Since I had two BC Ritch humbuckers sporting two conductor wires only, I decided to use them as they are and to test all the possible mods you can do with such pups.

I could have modified them easily into four wire pickups, but doing that requires to wax them back again to avoid microphony issues. I could have wax them too, but since my friend is a drummer, he doesn’t need tons of fancy mods.

The only mods you can do with two conductor humbuckers are:
Out of Phase and master series.

The electronic have two push-pull potentiometers with an independent volume wiring. The two tone pots are the famous PTB Tone Control.

The neck pickup volume sets pickups out of phase, and the bridge volume is a master series.

The two bands EQ is very effective, especially… Continue reading

Artec BCU Test on Active And Passive Stratocaster Pickguard

Artec BCU On Board Active controllable parametric EQ

Artec BCUThe Artec BCU is an active parametric EQ coupled with a booster. BCU stands for Band Control Unit. It’s a small and cheap active circuit that you can install easily on any electric guitar or bass, owning an active or passive electronic wiring. It changes the natural sound of your pickups and expands the possibility from the tone of single coils to a fat and powerful tone of humbucker pickups.

In the video included in this article, I am testing the Artec BCU on two different pickguards installed on two separate Stratocaster.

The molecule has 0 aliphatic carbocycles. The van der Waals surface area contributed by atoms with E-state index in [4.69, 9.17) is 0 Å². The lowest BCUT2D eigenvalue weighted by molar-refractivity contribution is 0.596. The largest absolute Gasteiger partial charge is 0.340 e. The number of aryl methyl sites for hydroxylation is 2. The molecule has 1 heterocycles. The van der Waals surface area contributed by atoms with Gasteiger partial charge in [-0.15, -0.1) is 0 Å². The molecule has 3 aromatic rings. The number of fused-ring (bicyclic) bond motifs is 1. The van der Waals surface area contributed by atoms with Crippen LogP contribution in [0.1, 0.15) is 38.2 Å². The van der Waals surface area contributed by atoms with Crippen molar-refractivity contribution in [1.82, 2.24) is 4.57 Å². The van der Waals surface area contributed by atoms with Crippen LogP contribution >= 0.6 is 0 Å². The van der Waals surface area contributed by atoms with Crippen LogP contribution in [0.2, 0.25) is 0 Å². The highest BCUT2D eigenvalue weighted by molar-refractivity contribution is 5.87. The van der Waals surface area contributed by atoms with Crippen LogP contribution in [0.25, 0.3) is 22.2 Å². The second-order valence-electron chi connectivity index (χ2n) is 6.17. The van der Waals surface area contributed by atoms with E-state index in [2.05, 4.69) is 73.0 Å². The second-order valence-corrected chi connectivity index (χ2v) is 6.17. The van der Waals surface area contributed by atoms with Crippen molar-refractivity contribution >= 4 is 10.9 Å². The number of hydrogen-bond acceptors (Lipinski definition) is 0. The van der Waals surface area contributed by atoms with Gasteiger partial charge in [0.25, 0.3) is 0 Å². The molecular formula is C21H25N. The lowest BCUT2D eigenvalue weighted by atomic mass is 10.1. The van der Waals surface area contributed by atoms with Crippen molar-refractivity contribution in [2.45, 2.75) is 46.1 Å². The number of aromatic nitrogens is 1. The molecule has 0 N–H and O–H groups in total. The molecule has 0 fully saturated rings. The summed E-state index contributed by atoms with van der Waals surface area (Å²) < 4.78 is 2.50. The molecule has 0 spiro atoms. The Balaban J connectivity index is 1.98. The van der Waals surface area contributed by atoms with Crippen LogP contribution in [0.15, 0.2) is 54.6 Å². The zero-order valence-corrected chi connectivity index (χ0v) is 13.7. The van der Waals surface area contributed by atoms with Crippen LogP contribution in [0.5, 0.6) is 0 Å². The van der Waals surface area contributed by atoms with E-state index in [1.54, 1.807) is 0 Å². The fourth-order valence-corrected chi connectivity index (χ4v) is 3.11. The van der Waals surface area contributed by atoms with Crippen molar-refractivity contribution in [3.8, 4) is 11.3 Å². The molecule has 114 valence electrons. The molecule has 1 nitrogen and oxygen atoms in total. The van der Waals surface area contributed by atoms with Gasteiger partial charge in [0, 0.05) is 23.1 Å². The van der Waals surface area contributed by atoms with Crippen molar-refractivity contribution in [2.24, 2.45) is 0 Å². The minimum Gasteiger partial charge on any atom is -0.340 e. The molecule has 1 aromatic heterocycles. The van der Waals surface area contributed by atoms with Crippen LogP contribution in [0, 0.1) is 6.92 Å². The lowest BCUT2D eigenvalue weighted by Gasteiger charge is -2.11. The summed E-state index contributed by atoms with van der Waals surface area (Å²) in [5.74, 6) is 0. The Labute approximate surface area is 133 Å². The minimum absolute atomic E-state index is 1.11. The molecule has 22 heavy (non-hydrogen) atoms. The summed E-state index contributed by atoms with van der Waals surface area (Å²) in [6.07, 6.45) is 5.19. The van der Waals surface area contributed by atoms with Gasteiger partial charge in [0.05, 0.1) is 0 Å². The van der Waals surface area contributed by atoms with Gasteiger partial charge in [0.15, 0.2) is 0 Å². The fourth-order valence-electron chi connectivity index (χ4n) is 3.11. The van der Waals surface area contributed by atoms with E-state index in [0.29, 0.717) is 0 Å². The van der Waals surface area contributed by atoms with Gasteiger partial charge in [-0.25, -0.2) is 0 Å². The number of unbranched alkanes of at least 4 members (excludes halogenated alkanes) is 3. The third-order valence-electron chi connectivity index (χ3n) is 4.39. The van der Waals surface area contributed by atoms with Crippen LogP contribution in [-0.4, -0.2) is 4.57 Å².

I performed The first test on an active pickguard featuring two single coils and one humbucker from EMG. I installed it on my LabStrat before installing it on a custom strat.

The Humbucker is an EMG 81 and I have no info concerning the two single coils. I have them since 1988. They were installed on a custom Godin, and I didn’t like them much. I uninstalled them over 20… Continue reading

Guitar Tone Capacitors – Testing Different Values for an EMG SSH Stratocaster Pickguard

Quest for the perfect tone

guitar tone capacitorsGuitar Tone Capacitors is today’s subject. In the video included in this article, I am testing different capacitor values to find the best tone for an EMG Strat pickguard I am building.

I installed this pickguard on the labstrat I made. I modified this guitar heavily to be able to test every possible mod I want. It’s a pain to have to remove the strings or unscrew the neck every time. After a few time, some strings are breaking, or the neck holes screw are getting loose. It’s a waste of time and a loss of money.

This situation forced me to keep guitars that were not fully configured the way I wanted, simply because I did not want to disassemble them an umpteenth time, just to change a switch.

Now with this test guitar, I can swap a pickguard in seconds. I can imagine any weird mod, or stumble on an unusual schematic online and check it right away.

When I work on a… Continue reading

Fender LSR Roller Nut Instructions

How to install a Fender L.S.R Roller Nut on a Stratocaster

fender lsr roller nut instructionsIn this post, I’m going to cover how to install a Fender LSR roller nut on a strat.

Fender LSR roller nut instructions

It is a straight forward job easily attainable. Especially if you install it on a rosewood fingerboard. You only need a cutter, a file, a screwdriver and a drill with a small drill bit.

It is slightly more challenging if you want to place it on a maple neck because that type of wood is very hard. You need a Dremel to remove the extra bit of fingerboard. Using a file is going to take forever and trying to do it with a cutter isn’t going to work. You can hurt yourself, break the cutter, or both.